By doing so Stalin believed that he had earned Hitler's gratitude (if not friendship), and that a German attack on the USSR did not lay in the imminent future. However, like so many other leaders Stalin totally misread Hitler, and despite increasingly frantic warnings of German soldiers massing on the borders, he was totally caught off guard when in June of 1941 Hitler launched a massive invasion. In fact, for the first days of the invasion Stalin remained convinced that it was some kind of mistake and refused to let his troops counterattack for fear of provoking Hitler! Because of Stalin's blunders the Soviets suffered enormous losses in the first few weeks.
With Stalin stunned into bewildered inaction by his miscalculations, it was only the sheer size of Russia that prevented the Germans from winning a quick victory. In December of 1941 winter - Russia's oldest and best ally - saved Moscow from capture. Regaining his composure, Stalin then led the Soviet Union in a bitter and gruesome struggle to the death against Nazi Germany, with countless atrocities on both sides. Stalin's transfer of heavy industry east into the Urals, combined with the unbelievable size and manpower of the Soviet Union - supported by heavy British and American fighting in the West - ultimately led to victory in 1945, when Soviet troops marched triumphantly into Berlin. The cost, however, was staggering: an estimated 10 million Russian soldiers and 20 million civilians died in the conflict.
By the end of the war the Red Army had overrun Eastern Europe, and once there Stalin had no intention of leaving. Despite promising to allow free elections during wartime conferences with the Americans and British, Stalin had no intention of doing anything of the sort and he set up puppet communist regimes across the region. While Tito's government in Yugoslavia successfully broke away from Stalin's bloc, the rest of the countries in Eastern Europe would spend the next three decades under the oppressive rule of the Soviet Union.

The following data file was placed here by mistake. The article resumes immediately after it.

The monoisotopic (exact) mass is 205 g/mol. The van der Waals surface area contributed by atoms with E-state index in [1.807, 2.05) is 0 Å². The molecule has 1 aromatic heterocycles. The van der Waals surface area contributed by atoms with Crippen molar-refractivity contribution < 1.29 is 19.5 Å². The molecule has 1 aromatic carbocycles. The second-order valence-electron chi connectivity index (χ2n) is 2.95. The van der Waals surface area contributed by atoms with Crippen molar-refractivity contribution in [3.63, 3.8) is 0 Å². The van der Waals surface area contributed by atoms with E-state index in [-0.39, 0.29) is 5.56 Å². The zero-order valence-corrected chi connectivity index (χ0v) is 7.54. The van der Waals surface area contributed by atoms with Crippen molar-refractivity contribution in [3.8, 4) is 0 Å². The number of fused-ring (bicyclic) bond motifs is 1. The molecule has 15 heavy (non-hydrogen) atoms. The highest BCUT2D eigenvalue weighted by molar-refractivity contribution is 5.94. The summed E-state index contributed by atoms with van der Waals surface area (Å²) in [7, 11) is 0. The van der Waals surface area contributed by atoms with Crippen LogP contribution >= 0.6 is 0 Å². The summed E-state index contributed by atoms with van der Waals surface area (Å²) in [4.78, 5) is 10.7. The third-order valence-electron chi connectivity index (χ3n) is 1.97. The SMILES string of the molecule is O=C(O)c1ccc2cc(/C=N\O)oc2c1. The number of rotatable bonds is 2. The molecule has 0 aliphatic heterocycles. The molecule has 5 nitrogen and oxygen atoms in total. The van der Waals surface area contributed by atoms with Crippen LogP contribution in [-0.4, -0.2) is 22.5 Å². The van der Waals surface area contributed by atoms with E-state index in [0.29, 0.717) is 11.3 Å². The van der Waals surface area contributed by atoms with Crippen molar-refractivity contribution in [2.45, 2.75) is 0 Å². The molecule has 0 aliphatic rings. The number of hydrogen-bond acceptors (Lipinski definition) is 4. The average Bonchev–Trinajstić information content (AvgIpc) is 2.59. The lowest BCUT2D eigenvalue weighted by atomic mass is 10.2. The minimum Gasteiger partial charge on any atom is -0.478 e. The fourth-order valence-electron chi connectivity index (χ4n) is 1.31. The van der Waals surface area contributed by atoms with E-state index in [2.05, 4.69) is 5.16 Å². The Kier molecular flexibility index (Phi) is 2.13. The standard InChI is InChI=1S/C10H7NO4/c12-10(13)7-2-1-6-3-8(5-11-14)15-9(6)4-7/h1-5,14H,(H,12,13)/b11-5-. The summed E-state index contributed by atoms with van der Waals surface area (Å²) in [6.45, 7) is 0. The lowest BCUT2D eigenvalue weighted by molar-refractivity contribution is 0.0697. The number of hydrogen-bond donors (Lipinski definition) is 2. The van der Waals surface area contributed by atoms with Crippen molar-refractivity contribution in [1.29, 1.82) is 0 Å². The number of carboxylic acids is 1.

Despite their uneasy alliance during the recent war, the USSR remained on hostile terms with its erstwhile Western Allies. Stalin's support of the Communist Chinese and his blockade of West Berlin in 1948 helped led to the outbreak of the Cold War, a bitter period of proxy warfare and ever-growing nuclear arsenals that would drag on for fifty bleak years.
During his reign Stalin encouraged the development of a sycophantic cult of personality where he was worshipped as little less than a god. When he finally died in 1953 there was an enormous outpouring of genuine grief across the Soviet Union. Overall, it must be said that Stalin was successful in changing the backwards agricultural state of the tsars into a modern global superpower. No country deserves more credit for defeating Nazi Germany than the Soviet Union. However the truly appalling and barbaric methods used to achieve these successes must always be kept in mind, and Stalin will always remain a controversial character in history.
With Stalin as leader, the city of St. Petersburg is renamed Leningrad and the city of Volgograd is renamed Stalingrad, just as the real Stalin did during his rule. All of the other Russian cities retain the names that they are given under the other Russian leaders.
The Kremlin is depicted in the background.
In the German version of the game, Stalin's Civilopedia entry was censored so that instead of the word "Hitler" the term "Deutscher Diktator" ("German Dictator") is used. The same goes for the Civilopedia entry of Winston Churchill, who was also released in the expansion pack, but interestingly enough NOT for Franklin D. Roosevelt, who was released as part of the main game.